Apple’s CEO is expected to meet Prime Minister Narendra Modi this week as part of his Asian tour. This happens amid reports that Foxconn , Apple’s leading contract manufacturer, is considering locating some of its iPhone manufacturing to India—which is overtaking China as the world’s fastest growing market. Foxconn has also been speculating about setting up robotic manufacturing plants in the US.
This seems very unlikely because of Apple’s massive presence in China and the complexity of the manufacturing value chain of its products’ electronics components. But this may not be as far-fetched as it seems and could provide Apple a badly needed way of diversifying its manufacturing base—and entering the Indian market in force.
When American companies moved manufacturing to China, it was all about cost. China’s wages were amongst the lowest in the world and its government provided subsidies and turned a blind eye to labour abuse and environmental destruction. Things have changed. China’s labour, real estate, and energy costs have increased to the point that they are comparable to some parts of the United States. Subsidies are also harder to get and Chinese labour is not tolerating the abuse that it once did. China is now a more expensive place to manufacture than Indonesia, Thailand, Mexico, and India, according to Boston Consulting Group.
Add to this the efforts by the Chinese government to spur indigenous innovation by forcing foreign companies to reveal their intellectual property and use local suppliers, and you have strong motivation to relocate manufacturing.
But Apple is by no means looking to exit from China, its second largest market. It just announced an investment of one billion dollars in ride sharing startup Uber’s rival Didi Chuxing. It clearly saw a large market opportunity and a way to appease the Chinese government.
Technology is, however, further changing the labour-cost equation. And China is becoming unpredictable because of its faltering economy. It makes sense for Apple to locate some of its manufacturing closer to other markets.
What is changing the labour situation is robotics. Robots can now do what human workers can—for a fraction of the cost. A new generation, from companies such as Rethink Robotics of Boston, ABB of Switzerland, and Universal Robots of Denmark, are dexterous enough to thread a needle and nimble enough to work beside human workers. They can do repetitive and boring circuit board assembly and pack boxes. These robots cost less than $40,000 to purchase and as little as a US dollar per hour to operate. And unlike human workers, they will work 24-hour shifts without complaining.
The hurdle in relocating manufacturing for any company such as Apple is the tie to the chain of suppliers of its products’ electronics components. The question therefore to ask is: how dependent is Apple on its China supply chain?
In 2015, the supply chain for Apple’s products consisted of 198 global companies with 759 subsidiaries—so this is quite complex. Seamus Grimes of National University of Ireland and Yutao Sun of Dalian University of China studied each of these subsidiaries and interviewed executives of those located in China. The objective of their research was to advise China on how it could move further up the value chain and cause foreign companies to give it more of their intellectual property. The paper they published, however, provides another interesting insight: into how few of Apple’s technology suppliers are actually Chinese.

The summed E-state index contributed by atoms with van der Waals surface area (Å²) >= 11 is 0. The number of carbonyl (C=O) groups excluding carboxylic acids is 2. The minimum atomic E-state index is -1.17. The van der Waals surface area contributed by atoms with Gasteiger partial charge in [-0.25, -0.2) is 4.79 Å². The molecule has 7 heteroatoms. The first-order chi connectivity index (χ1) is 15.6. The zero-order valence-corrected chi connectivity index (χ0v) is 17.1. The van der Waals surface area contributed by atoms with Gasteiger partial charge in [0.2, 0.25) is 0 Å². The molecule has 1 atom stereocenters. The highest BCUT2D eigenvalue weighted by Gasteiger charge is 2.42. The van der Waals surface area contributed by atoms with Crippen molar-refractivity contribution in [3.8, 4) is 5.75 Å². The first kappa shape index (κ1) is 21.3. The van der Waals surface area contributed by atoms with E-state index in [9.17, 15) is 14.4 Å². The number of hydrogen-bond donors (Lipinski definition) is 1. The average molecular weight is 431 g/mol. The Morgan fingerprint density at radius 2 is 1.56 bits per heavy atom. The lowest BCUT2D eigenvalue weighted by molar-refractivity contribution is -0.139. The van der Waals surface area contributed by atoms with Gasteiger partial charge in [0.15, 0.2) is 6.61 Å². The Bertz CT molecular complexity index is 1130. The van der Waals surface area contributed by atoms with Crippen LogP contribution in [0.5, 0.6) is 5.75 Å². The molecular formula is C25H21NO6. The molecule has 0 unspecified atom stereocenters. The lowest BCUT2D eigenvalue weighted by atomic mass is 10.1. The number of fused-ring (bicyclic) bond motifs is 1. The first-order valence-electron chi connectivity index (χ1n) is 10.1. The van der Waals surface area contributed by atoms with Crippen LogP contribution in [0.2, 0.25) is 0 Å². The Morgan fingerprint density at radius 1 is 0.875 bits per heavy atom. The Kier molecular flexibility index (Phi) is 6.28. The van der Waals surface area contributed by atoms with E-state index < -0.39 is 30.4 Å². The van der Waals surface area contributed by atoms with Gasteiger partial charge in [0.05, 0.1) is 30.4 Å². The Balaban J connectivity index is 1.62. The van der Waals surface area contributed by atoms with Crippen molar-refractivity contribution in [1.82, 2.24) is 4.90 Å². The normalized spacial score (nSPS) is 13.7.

The authors researched each of the 779 subsidiaries and categorized the electronics components into core, non-core, and assembly-related, with the high-cost, intellectual-property dependent technologies being designated as core. They learned that 336, or 44.2%, of these subsidiaries were manufacturing in China; 115 were in Taiwan; and 84 in Europe or the United States. Of these, 47% were core component suppliers, 37.8% supplied non-core components, and 14.6% performed assembly work.
When the researchers looked into the ownership of subsidiaries that were manufacturing in China, they found that only 3.95% were Chinese. And only 2.2% of the core component suppliers were Chinese. The largest proportion, 32.7%, were Japanese; 28.5% were American; 19.0% were Taiwanese; and 6.5% were European.
To put it simply, more than half of the components of Apple’s products are imported into China and practically none of the important, core, technologies is made by Chinese companies. Foreign companies do not trust China and nearly all of the intellectual property in Apple’s products originates from outside it.
The authors noted that direct benefit to China of having companies such as Apple there has been remarkably low—and that is why the government has made the attainment of foreign intellectual property a national priority. And this is what is making foreign companies nervous and creating a Catch-22 situation for China.
Setting up large scale manufacturing plants is not easy and value-chain dependencies can make relocations very hard. Nothing will happen very fast. But because the electronics supply chain is globally dispersed, it is certainly possible for Apple and its suppliers to start moving some of their manufacturing to places such as India, Mexico, and the United States. This will be a win-win for India, Apple, and the world.
Vivek Wadhwa is a fellow at the Arth ur & Toni Rembe Rock Center for Corporate Governance, Stanford University. He is a prominent researcher on entrepreneurship and emerging technologies
The views expressed are personal